Talk:Image (mathematics)

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WikiProject Mathematics (Rated C-class, Mid-importance)
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Mathematics rating:
C Class
Mid Importance
 Field: Foundations, logic, and set theory
This article has comments.

The epsilon signs don't show up for me (show up as boxes)

You need a better browser (or default font). We should probably include a link to {{SpecialChars}} on this page. -- Fropuff 21:45, 8 December 2005 (UTC)

Image and graph[edit]

Using the set names given at the beginning of this articles, do all elements of the set Y ordered with all elements of the set X make up the graph of the function f? --Abdull 15:46, 31 May 2006 (UTC)

I'm not sure what you mean by "all elements of the set Y ordered with all elements of the set X". Do you mean X x Y, that is the set of all ordered pairs (x, y) such that x is an element of X, and y is an element of Y? IIn any case, that is not the graph of f. The graph of f is the set of all pairs (x, f(x)) such that x is an element of the domain of f. Thus the graph of f is a subset of X x Y, (in fact it is a subset of X x f[X]). Paul August 16:08, 31 May 2006 (UTC)

Image for image[edit]

I think that an illustration would be very helpful in describing this concept. Below is an image that I made for this article. I used terminology not used in the article however. Silly Rabbit, could you tell me what variables you want me to replace in the image. Thanks--Cronholm144 05:18, 31 May 2007 (UTC)

Group homomorphism.svg

references for consequences[edit]

Does anyone know of any references for the identities listed in the "consequences" section? Deriving the first four identities is an exercise in a book I'm reading, and I'm able to correctly demonstrate all but the second. I can only show that it's an equality, but that's apparently wrong. If anyone knows where I can find its derivation, please update the references section, or include the derivation here in the talk section. Thanks. --Paul 16:13, 11 June 2007 (UTC)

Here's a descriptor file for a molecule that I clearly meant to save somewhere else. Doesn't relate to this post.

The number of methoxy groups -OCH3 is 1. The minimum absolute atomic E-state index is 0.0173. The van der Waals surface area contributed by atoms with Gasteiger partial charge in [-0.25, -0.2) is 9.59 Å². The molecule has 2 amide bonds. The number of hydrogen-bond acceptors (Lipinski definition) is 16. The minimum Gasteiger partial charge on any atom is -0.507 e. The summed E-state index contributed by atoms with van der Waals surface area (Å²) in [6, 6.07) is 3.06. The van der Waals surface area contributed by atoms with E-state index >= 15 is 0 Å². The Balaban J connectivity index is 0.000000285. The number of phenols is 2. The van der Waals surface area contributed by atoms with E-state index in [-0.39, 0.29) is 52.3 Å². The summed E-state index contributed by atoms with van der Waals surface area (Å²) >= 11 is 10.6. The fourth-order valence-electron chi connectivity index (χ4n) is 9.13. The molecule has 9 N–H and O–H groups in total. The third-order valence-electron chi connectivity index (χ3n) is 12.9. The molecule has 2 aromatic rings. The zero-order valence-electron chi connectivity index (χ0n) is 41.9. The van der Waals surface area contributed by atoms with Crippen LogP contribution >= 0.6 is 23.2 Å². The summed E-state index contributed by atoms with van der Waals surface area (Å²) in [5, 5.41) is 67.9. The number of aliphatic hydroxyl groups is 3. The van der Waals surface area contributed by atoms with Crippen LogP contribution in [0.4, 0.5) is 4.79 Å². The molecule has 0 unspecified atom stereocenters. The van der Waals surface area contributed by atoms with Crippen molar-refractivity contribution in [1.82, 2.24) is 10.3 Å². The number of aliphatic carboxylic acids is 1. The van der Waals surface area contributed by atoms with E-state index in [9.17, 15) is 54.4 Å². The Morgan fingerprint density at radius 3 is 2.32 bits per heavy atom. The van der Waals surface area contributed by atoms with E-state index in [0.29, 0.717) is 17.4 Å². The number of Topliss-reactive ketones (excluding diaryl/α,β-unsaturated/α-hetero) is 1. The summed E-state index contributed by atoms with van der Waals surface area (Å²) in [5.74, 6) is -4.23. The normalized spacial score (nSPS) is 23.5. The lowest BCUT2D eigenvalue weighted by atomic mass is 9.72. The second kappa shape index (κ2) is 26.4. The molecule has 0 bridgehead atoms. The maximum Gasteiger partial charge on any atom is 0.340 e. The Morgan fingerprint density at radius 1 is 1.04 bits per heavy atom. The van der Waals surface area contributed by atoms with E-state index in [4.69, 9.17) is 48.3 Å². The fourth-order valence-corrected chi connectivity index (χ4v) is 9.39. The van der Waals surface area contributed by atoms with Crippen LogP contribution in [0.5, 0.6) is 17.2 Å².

Those identities are well known in universal algebra and category theory. I had them in lecture notes for discrete math in the 1970's and they appeared in some discrete math book that gave my lecture notes credit. I will try to find some reference.SixWingedSeraph (talk) 02:17, 18 April 2009 (UTC)

Consider the following counterexample for why it is not an equality. Let f=x^2 and let E_1=[0,inf), let E_2=(-inf,0]. The intersection of f(E_1) with f(E_2) is [0, inf). The image of f(E_1 intersect with E_2) is {0}. You should be able to use this example to pinpoint why any attempt at a proof for the equality will fail. —Preceding unsigned comment added by 202.36.179.66 (talk) 01:47, 10 June 2008 (UTC)

inverse and image[edit]

It seems that the inverse image of a function and the image of the inverse of a function is written the same way. Very confusing.

I have rewritten the introduction to mention inverse image as well as image. I changed the sentence "when taking each element of the set, successively, as the function's argument" -- it makes the image sound like it is defined over time! SixWingedSeraph (talk) 15:46, 15 April 2009 (UTC) Revised the section on images extensively. SixWingedSeraph (talk) 20:46, 16 April 2009 (UTC)

square bracket notation for image function[edit]

The entry as written uses square brackets f[A] for the image function in contrast to ordinary function evaluation f(x). Then it says f(A) is common when there is no danger of confusion. Where did this square bracket notation come from? I have never seen it before. I have not changed it. SixWingedSeraph (talk) 20:46, 16 April 2009 (UTC)

Examples: The Origin, The Origin[edit]

"The fibres f −1({a}) are concentric circles about the origin, the origin, and the empty set, depending on whether a>0, a=0, or a<0, respectively."

Is this intentional? If so, it should be simplified to a>=0 and a<0. LokiClock (talk) 12:31, 20 May 2009 (UTC)

Fixed, thanks to User:99.150.134.117. ᛭ LokiClock (talk) 02:47, 21 August 2011 (UTC)

Image (set): Proposed redirect[edit]